I see that Becta have at long last published the final, first version of thelearning platform functional requirements out onto the open web.
So, what are the requirements like? Well, they have something of the camelabout them, and I think we’d have seen a very different document if Becta had worked from the ground up, asking pupils, teachers and schools what sort of functionality they’d like to see in learning platforms, rather than the top down, with a focus on consulting policymakers and suppliers about the sort of technology they think schools ought to have.
Although they claim that,
“the Learning Platform requirements should not be biased towards a model of content delivery and will also encourage creativity and collaboration”,
the focus does appear to be about managing content, tracking learners and mapping the curriculum, and there is much attention given to learning objects, metadata tagging and adaptive learning design. With this in view, it was interesting that at the last SLICT conference Doug Brown (DfES) placed an emphasis on personalised content, rather than personalised learning. This change in emphasis, from empowering learners to personally contribute to an online enviroment, to one in which they are presented with personally tailored learning objects which take into account prior attainment and learning styles, seems such a waste of the technology’s power to engage learners in online communities, and is a return to the adaptive computer based instruction of the past. So, for example, we read that:
“The specifactions used will be partly bsaed on SCORM… one of the key foundations of international e-learning standards that is focussed upon single-learner, self-paced, online learning“
Similarly, integration with Curriculum Online metadata, structures and repositories (R5, R17, R20, R38) suggests that the education content industry has had some hand in this work, perhaps more than it should have been allowed. It’s disappointing that Becta are not using this as an opportunity to push for proper integration of data between VLEs and MISs, and are content, for the time being, with import/export functionality. Interestingly, the same, industry dominated, stakeholder group has now been asked to comment on functional requirements for information management. If we ever do get to a UK standard for school MIS then integration with a range of VLEs will be much easier.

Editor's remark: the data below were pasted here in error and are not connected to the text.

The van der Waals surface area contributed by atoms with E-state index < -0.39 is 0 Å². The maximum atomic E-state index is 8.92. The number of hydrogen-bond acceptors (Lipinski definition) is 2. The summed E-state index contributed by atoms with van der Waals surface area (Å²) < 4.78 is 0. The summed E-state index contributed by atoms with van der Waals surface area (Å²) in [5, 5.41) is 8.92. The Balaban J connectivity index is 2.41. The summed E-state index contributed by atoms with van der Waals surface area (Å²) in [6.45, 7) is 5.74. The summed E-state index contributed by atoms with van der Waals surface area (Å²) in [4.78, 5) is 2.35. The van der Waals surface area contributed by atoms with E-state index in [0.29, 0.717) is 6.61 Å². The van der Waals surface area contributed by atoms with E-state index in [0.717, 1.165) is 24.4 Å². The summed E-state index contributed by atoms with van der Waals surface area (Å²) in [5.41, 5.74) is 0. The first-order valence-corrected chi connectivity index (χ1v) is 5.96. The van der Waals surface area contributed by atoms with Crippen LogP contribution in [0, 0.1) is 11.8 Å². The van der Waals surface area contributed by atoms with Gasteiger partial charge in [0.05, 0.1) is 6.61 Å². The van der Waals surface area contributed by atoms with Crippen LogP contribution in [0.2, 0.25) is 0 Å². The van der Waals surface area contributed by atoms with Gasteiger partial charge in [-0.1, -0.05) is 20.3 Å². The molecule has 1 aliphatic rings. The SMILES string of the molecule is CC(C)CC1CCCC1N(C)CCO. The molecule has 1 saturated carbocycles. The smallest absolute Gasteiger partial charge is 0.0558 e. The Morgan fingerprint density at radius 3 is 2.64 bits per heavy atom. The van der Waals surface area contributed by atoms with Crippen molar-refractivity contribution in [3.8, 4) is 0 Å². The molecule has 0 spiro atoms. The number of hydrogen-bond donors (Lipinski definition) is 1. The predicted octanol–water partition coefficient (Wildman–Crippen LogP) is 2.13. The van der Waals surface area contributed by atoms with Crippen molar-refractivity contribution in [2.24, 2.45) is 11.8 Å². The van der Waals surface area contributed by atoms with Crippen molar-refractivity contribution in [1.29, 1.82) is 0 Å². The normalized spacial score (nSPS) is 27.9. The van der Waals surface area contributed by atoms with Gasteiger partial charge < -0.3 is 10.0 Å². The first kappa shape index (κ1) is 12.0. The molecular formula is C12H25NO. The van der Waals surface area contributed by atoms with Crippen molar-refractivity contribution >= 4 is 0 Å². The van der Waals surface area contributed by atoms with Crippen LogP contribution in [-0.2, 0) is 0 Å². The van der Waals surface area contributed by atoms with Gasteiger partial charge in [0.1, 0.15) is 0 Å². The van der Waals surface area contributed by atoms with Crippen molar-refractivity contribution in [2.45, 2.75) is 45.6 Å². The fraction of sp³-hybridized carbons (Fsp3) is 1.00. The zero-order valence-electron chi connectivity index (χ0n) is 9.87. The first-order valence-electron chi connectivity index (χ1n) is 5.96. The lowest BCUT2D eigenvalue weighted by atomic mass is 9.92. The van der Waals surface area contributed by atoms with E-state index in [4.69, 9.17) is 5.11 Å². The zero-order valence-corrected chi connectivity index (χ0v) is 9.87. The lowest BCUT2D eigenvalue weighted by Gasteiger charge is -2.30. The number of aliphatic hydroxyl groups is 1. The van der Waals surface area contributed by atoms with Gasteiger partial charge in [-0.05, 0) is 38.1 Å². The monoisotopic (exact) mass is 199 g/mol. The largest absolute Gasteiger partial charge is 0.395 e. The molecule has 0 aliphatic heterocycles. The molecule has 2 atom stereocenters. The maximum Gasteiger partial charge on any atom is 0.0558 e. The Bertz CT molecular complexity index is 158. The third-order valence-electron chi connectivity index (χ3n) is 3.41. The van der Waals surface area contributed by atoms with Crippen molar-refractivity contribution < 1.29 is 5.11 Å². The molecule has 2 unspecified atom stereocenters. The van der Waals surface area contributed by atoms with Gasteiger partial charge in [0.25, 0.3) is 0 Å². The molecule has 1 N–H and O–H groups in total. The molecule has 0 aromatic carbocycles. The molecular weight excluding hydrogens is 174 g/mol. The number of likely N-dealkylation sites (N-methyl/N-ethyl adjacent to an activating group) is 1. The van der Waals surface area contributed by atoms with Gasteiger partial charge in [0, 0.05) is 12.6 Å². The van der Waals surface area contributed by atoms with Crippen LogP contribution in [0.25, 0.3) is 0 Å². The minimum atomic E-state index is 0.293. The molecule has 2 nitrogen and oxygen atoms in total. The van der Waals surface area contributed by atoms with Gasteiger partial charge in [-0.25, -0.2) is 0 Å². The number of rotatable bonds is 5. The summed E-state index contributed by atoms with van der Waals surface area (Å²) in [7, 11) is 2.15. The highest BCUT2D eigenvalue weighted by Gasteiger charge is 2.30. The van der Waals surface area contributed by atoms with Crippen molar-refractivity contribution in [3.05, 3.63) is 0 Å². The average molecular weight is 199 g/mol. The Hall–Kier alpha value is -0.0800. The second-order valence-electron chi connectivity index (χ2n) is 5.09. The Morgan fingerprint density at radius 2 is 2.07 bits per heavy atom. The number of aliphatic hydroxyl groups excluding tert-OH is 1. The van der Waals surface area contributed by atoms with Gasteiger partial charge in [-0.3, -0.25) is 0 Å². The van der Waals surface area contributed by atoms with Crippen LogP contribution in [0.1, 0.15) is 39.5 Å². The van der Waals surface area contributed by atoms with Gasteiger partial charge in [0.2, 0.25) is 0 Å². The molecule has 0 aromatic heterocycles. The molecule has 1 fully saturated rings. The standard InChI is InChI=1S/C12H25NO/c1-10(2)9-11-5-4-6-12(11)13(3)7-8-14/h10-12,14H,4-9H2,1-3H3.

There is though much that is good, and they have listened to the Moodle and opensource community about giving at least some place to the social dimension of learning, as well as some aspects of Web 2.0. For example, as part of metadata management, there are requirements that users will be able to classify, tag, organise and annotate resources (R5, R34), and a suggestion that a folksonomy approach should be possible. Similarly, it’s not all about delivering pre-packaged content, as there’s another requirement (R7) that users be able to create their own resources. Although the e-strategy vision was for a ‘personal online space’, this seems to have been interpreted as an institutional learning platform, which learners will have some flexibility in customising (ie they get to choose screen colours, fonts and font sizes! (R15)), that said, aspects of a PLE have made it through, including a recommendation (R12) that “users should be able to combine data-streams and selectively share them with others”, which could be really exciting. The issue of learner autonomy is key here – whilst the expectation seems to be that a ‘learner profile’ will be used to adjust the resources presented (R18), there’s also provision made for learners to select ‘aspects’ of their learning journey – it will be interesting to see how the different platforms meet this requirement, given that sequencing should be controlled by content, teacher or pupil (R19), and some resources won’t be made available until certain conditions are met (R30).
Provision is made for self review, and more importantly peer review , within the assessment for learning objective (R14), such as Moodle’s workshop module provides. There’s also a requirement (R36) for Creative Commonssupport for content which the users create. Cross-platform compatability is there, although it’s interesting that all the stakeholder group consultation documents have been in MS formats, and Becta’s online forum hasn’t been able to accept comments from Firefox browsers. The social, web2.0 stuff feels as though it’s been tacked on at the end, but discussion forums are mandatory (R36), and audio/video conferencing (R39), e-mail (R41, and I know this is hardly web2.0), blogs (R40), and wikis (R42) are listed as recommendations.
Finally, I love the notion that:
“Users should have the ability to use conditional rules that can change the learning experience depending on behaviour.”
I’m thinking something along the lines of “If you lot don’t behave yourselves, then we’ll stop the practical and you can copy the notes down from the board…”